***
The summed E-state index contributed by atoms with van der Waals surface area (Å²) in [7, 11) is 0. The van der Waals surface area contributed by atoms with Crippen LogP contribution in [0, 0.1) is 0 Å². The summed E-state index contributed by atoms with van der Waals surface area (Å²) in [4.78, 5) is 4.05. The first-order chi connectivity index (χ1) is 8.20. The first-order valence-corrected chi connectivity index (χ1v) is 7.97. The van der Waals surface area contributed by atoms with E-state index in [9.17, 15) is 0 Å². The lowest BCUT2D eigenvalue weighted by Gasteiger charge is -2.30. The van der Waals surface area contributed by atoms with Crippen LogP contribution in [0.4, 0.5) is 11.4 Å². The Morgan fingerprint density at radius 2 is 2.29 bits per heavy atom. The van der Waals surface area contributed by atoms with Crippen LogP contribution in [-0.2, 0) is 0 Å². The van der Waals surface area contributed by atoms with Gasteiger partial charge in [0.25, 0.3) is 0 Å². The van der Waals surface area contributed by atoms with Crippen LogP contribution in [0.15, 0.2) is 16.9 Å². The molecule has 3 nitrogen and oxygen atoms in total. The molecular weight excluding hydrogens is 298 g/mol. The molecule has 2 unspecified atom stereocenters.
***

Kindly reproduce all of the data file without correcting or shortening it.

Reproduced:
The summed E-state index contributed by atoms with van der Waals surface area (Å²) in [7, 11) is 0. The van der Waals surface area contributed by atoms with Crippen LogP contribution in [0, 0.1) is 0 Å². The summed E-state index contributed by atoms with van der Waals surface area (Å²) in [4.78, 5) is 4.05. The first-order chi connectivity index (χ1) is 8.20. The first-order valence-corrected chi connectivity index (χ1v) is 7.97. The van der Waals surface area contributed by atoms with E-state index in [9.17, 15) is 0 Å². The lowest BCUT2D eigenvalue weighted by Gasteiger charge is -2.30. The van der Waals surface area contributed by atoms with Crippen LogP contribution in [0.4, 0.5) is 11.4 Å². The Morgan fingerprint density at radius 2 is 2.29 bits per heavy atom. The van der Waals surface area contributed by atoms with Crippen LogP contribution in [-0.2, 0) is 0 Å². The van der Waals surface area contributed by atoms with Gasteiger partial charge in [0.25, 0.3) is 0 Å². The van der Waals surface area contributed by atoms with Crippen LogP contribution in [0.15, 0.2) is 16.9 Å². The molecule has 3 nitrogen and oxygen atoms in total. The molecular weight excluding hydrogens is 298 g/mol. The molecule has 2 unspecified atom stereocenters.